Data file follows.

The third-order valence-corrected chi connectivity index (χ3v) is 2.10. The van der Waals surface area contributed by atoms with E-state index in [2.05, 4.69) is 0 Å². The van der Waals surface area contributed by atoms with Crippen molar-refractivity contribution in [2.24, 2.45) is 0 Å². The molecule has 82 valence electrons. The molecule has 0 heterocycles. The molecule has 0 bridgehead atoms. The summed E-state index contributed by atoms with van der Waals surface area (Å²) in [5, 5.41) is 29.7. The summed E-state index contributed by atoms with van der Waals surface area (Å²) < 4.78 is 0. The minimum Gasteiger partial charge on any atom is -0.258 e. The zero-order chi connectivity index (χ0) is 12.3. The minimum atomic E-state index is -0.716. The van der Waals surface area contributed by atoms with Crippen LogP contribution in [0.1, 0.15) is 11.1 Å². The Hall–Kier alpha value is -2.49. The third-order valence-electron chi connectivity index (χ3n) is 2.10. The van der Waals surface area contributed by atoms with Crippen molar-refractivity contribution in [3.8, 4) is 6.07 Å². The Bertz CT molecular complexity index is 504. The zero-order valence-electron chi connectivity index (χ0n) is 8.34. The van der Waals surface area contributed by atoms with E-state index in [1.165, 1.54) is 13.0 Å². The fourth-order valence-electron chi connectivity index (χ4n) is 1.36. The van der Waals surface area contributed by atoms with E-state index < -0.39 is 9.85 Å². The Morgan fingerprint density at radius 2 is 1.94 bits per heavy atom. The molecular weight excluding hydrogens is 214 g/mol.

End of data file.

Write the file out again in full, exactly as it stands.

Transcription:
The third-order valence-corrected chi connectivity index (χ3v) is 2.10. The van der Waals surface area contributed by atoms with E-state index in [2.05, 4.69) is 0 Å². The van der Waals surface area contributed by atoms with Crippen molar-refractivity contribution in [2.24, 2.45) is 0 Å². The molecule has 82 valence electrons. The molecule has 0 heterocycles. The molecule has 0 bridgehead atoms. The summed E-state index contributed by atoms with van der Waals surface area (Å²) in [5, 5.41) is 29.7. The summed E-state index contributed by atoms with van der Waals surface area (Å²) < 4.78 is 0. The minimum Gasteiger partial charge on any atom is -0.258 e. The zero-order chi connectivity index (χ0) is 12.3. The minimum atomic E-state index is -0.716. The van der Waals surface area contributed by atoms with Crippen LogP contribution in [0.1, 0.15) is 11.1 Å². The Hall–Kier alpha value is -2.49. The third-order valence-electron chi connectivity index (χ3n) is 2.10. The van der Waals surface area contributed by atoms with Crippen molar-refractivity contribution in [3.8, 4) is 6.07 Å². The Bertz CT molecular complexity index is 504. The zero-order valence-electron chi connectivity index (χ0n) is 8.34. The van der Waals surface area contributed by atoms with E-state index in [1.165, 1.54) is 13.0 Å². The fourth-order valence-electron chi connectivity index (χ4n) is 1.36. The van der Waals surface area contributed by atoms with E-state index < -0.39 is 9.85 Å². The Morgan fingerprint density at radius 2 is 1.94 bits per heavy atom. The molecular weight excluding hydrogens is 214 g/mol.